Tom really enjoyed the piece in Sunday’s LA Times on Afrobeat king Fela Kuti and sent this Letter to the Editor, describing some of his interactions with the artist.
From Tom to journalist Chris Barton:
Thanks for the piece on Fela. As Music Director at KCRW, I started playing Fela around 1980, and we’ve been playing him ever since. We presented Fela at the Olympic Auditorium in 1986, and I interviewed him at that time. KCRW was supposed to present a concert of his at the Hollywood Bowl earlier, in 1984, but Fela was arrested on trumped-up currency charges at the Lagos airport and got put in jail.
When with us in the studio, he was his usual feisty self, clad in his usual skin-hugging body-suit, talking about about music, corruption in Nigeria, his 28 wives and how they tried to limit his freedom. He smirked and groaned when I asked him if he allowed them the same liberties.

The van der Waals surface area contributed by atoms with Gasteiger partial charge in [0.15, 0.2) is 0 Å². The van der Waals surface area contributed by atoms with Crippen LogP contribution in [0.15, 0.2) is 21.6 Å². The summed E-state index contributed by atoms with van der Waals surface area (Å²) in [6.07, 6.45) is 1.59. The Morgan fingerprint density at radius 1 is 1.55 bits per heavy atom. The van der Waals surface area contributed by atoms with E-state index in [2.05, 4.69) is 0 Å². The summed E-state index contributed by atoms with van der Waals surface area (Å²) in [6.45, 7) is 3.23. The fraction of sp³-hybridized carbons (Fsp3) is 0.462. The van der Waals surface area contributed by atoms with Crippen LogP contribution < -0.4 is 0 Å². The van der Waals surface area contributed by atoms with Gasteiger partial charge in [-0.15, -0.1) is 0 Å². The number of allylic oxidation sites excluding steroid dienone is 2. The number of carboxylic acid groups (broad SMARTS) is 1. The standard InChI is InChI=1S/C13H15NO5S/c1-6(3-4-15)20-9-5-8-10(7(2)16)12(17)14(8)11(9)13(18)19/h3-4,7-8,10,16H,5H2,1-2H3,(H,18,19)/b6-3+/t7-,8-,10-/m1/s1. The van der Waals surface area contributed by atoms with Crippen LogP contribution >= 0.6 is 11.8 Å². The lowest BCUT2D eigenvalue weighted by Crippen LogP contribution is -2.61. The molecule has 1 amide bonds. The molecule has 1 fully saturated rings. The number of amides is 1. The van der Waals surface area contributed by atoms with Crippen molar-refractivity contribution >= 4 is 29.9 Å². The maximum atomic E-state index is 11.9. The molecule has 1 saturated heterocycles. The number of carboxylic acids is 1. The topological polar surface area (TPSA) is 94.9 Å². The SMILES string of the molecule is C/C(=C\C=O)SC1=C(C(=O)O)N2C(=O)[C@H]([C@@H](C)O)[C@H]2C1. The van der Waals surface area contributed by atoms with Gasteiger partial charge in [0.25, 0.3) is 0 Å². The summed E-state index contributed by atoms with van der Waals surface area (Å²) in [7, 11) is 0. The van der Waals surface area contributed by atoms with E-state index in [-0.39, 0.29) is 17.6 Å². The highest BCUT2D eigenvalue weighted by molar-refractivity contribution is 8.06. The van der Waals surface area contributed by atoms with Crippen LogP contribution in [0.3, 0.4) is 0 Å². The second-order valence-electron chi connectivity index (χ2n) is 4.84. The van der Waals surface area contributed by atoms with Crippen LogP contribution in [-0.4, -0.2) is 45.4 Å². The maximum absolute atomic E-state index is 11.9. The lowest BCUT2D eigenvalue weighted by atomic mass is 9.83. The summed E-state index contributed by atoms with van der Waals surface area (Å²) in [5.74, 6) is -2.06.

It’s ironic that Fela discovered politics here in LA in the late 60s, not in Africa. Like Sam Cooke and Marvin Gaye, he had a stern minister father who never wanted his son to be involved in show business. But Fela stayed on message in his music until he died in the late 90s—he even ran for President of Nigeria at one point— and today his music is just as brazen and vital as ever, perhaps more so since it has hit a larger audience than ever before.
Fela would have never believed it, however, if some soothsayer told him that he and his afrobeat music would be on Broadway one day. I wouldn’t have believed it either.
Santa Monica, CA.